Sweeny City Council’s exploration of a dedicated funding source to meet the needs of its police department is a smart path that has proven successful in other Brazoria County communities.
What is surprising is not more small cities have taken that route.
Sweeny voters are expected to see the request to create a Crime Control and Prevention District on their ballot during the municipal election in May. If approved, it would divert one-eighth of a cent in sales tax revenue toward funding the Sweeny Police Department.
The tradeoff in Sweeny is it would reduce the amount given to economic development, which has been the sole beneficiary of the city’s half-cent sales tax revenue. It has received the full half-cent revenue since 1997.
By splitting the money between the two priorities, Sweeny can help satisfy both needs while easing some of the strain on the general fund budget. It’s a practice that has worked in Richwood, where City Manager Lindsey Koskienimi and Police Chief Brad Caudle both worked previously, and Iowa Colony, which created its district in 2018.
Richwood has applied sales tax revenue allocated to its Crime Control and Prevention District toward replacing vehicles, sending officers to training and supporting community events, such as All America Night and National Night Out. It receives about $185,000 from its allocation.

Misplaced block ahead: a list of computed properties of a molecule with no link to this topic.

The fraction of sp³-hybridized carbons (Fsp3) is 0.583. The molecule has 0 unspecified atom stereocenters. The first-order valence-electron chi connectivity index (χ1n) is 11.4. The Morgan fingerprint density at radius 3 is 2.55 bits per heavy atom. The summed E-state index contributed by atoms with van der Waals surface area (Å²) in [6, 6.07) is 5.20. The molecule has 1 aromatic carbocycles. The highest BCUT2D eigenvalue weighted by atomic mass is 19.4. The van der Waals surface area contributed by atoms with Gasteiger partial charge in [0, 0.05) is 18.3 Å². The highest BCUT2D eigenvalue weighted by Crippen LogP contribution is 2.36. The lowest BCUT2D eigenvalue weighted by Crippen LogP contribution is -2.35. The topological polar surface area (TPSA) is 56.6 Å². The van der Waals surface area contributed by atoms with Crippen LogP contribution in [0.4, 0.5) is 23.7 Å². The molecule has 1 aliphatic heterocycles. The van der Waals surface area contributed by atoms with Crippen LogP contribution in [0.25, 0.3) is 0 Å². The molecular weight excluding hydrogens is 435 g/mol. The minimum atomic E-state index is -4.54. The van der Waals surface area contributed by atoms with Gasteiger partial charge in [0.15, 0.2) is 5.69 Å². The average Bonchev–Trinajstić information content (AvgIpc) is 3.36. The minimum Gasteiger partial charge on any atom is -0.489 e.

Sweeny’s police force will not see that much revenue should its proposal receive approval from voters, but it will allow the city to move equipment funding to the district and use the savings to better pay its officers. Given the difficulty for law enforcement agencies to recruit and retain officers, that will greatly benefit the departments and its connection to the community.
Making that case to residents will be important in getting their backing.
“What we are trying to do is educate the public on this, let them know that some of this is one strategy to try to move big-ticket purchases out of the general operating budget, which is predominantly funded by property taxes,” Koskiniemi said.
It’s important as well to educate voters that the new district will not be any sort of tax increase — they’re already paying the added sales tax. It is just changing where that money they’re already paying will go when it’s collected.
Small police departments such as Sweeny’s need as many financial benefits as possible to remain up to date on equipment, keep its officers’ training and pay a wage that prevents its officers from moving to bigger, better-paying departments. Creating a Crime Control and Prevention District has proven to be a successful avenue for doing so, and Sweeny is wise to ask voters to dedicate a portion of the city’s sales tax to that purposed.